Shared Files (editable by members only)
- To Do List: https://docs.google.com/document/d/1u6zBlJHwn4nOqrrc96u3yKpcGMG6XX_RCvtlkCZYoLQ/edit?usp=sharing
- Research Log: https://docs.google.com/document/d/1slZyXiuDrrgr6WdWPmnhVOe9e3vFQdrNLxOvjo4aWSI/edit
Aims This potential project aims to:
- provide an overview of biology underlying controlled substances (i.e., illegal drugs),
- identify potential "legal highs" that has not been regulated by the authority (e.g., U.S. Drug Enforcement Agency) based on PubChem's bioactivity data and structural similarity to known controlled substances, and
- review what legislative/administrative actions are being considered for the identified legal highs.
- Obtain a list of controlled substances from U.S. DEA.
- Convert their names into PubChem Compound IDs (CIDs).
- Find from PubChem their protein targets (primarily involved in the central nervous system) and binding affinities.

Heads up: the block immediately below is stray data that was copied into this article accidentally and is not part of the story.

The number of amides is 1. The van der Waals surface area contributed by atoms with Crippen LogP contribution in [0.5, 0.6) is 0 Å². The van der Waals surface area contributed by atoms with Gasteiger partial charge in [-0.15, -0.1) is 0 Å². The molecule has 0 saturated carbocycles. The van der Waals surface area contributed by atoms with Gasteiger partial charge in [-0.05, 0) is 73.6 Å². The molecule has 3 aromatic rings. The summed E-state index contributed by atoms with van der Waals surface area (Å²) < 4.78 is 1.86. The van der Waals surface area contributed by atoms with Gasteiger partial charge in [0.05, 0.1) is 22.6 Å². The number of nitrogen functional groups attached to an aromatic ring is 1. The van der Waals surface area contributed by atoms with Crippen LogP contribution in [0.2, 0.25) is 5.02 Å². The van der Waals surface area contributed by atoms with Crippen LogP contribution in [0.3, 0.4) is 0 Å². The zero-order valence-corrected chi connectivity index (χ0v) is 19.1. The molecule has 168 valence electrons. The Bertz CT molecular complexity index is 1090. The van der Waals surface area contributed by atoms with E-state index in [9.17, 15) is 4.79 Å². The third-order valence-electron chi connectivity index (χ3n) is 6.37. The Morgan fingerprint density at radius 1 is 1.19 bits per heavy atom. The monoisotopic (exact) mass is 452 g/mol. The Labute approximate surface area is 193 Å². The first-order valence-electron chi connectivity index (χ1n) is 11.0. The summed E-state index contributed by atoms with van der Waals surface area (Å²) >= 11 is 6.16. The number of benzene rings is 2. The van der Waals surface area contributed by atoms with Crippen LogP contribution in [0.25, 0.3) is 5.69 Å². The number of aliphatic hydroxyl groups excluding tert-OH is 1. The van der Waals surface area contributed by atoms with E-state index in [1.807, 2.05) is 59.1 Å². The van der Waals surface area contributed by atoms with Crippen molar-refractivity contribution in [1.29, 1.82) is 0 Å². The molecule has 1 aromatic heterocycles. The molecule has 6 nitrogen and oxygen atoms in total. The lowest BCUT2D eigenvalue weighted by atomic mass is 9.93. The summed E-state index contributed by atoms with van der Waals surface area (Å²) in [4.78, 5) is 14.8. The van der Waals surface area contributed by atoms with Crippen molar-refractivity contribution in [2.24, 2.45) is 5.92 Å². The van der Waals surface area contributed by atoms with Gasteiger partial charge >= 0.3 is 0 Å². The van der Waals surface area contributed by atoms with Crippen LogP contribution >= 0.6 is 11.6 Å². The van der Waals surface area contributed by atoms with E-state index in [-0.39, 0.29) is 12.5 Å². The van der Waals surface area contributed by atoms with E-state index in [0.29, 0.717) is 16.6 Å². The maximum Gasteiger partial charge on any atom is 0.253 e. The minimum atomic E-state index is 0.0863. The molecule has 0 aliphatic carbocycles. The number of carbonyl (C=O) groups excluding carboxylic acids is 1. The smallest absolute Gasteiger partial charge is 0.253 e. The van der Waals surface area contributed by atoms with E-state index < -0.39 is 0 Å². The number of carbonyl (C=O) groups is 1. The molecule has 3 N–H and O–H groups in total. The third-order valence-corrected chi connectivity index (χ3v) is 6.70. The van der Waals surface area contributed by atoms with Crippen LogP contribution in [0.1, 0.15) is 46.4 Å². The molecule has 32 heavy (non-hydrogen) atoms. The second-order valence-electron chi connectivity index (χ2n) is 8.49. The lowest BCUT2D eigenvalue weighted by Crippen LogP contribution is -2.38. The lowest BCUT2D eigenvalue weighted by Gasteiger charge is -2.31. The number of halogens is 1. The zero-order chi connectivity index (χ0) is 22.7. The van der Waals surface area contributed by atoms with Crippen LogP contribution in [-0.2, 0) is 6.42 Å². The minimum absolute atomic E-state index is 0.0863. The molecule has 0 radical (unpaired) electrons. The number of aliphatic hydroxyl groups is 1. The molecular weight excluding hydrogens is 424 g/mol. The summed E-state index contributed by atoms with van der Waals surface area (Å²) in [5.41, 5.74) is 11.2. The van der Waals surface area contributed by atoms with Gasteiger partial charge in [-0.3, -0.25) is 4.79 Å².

- For each controlled substance, run a similarity search to find structural analogues, which are likely to have the same biological function as controlled substances. Therefore, these are potential legal highs.
- Check the binding affinity of the potential legal highs against the proteins targeted by known controlled substances. If a compound have similar or stronger binding affinities for the protein target(s) than the current illegal drug, it strongly suggests that the compound may need to be the list of controlled substances, too.
- Discuss what compounds among the potential legal highs are currently considered for regulation by the authority.
- Write a policy memo about legal highs, based on what you learn from this practice.
Note that all minute details need to be discussed with students and other people during the course of this projects.